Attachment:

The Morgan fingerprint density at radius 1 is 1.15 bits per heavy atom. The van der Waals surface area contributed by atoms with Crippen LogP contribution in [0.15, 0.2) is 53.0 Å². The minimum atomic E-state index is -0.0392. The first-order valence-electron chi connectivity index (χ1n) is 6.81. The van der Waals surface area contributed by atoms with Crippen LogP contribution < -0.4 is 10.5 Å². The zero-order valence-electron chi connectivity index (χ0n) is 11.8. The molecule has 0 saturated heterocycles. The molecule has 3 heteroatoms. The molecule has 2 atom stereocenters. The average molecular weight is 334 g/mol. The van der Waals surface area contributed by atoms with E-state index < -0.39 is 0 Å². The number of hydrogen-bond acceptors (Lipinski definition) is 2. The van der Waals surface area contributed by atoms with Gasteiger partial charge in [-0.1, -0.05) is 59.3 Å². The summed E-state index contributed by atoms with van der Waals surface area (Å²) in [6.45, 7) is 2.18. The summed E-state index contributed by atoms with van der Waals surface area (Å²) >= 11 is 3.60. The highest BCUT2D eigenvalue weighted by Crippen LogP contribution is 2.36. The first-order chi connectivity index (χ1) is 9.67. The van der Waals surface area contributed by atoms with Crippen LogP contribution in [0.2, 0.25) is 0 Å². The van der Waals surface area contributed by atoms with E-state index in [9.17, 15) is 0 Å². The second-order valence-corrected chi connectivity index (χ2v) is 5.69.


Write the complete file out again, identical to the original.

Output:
The Morgan fingerprint density at radius 1 is 1.15 bits per heavy atom. The van der Waals surface area contributed by atoms with Crippen LogP contribution in [0.15, 0.2) is 53.0 Å². The minimum atomic E-state index is -0.0392. The first-order valence-electron chi connectivity index (χ1n) is 6.81. The van der Waals surface area contributed by atoms with Crippen LogP contribution < -0.4 is 10.5 Å². The zero-order valence-electron chi connectivity index (χ0n) is 11.8. The molecule has 0 saturated heterocycles. The molecule has 3 heteroatoms. The molecule has 2 atom stereocenters. The average molecular weight is 334 g/mol. The van der Waals surface area contributed by atoms with E-state index < -0.39 is 0 Å². The number of hydrogen-bond acceptors (Lipinski definition) is 2. The van der Waals surface area contributed by atoms with Gasteiger partial charge in [-0.1, -0.05) is 59.3 Å². The summed E-state index contributed by atoms with van der Waals surface area (Å²) in [6.45, 7) is 2.18. The summed E-state index contributed by atoms with van der Waals surface area (Å²) >= 11 is 3.60. The highest BCUT2D eigenvalue weighted by Crippen LogP contribution is 2.36. The first-order chi connectivity index (χ1) is 9.67. The van der Waals surface area contributed by atoms with Crippen LogP contribution in [0.2, 0.25) is 0 Å². The van der Waals surface area contributed by atoms with E-state index in [9.17, 15) is 0 Å². The second-order valence-corrected chi connectivity index (χ2v) is 5.69.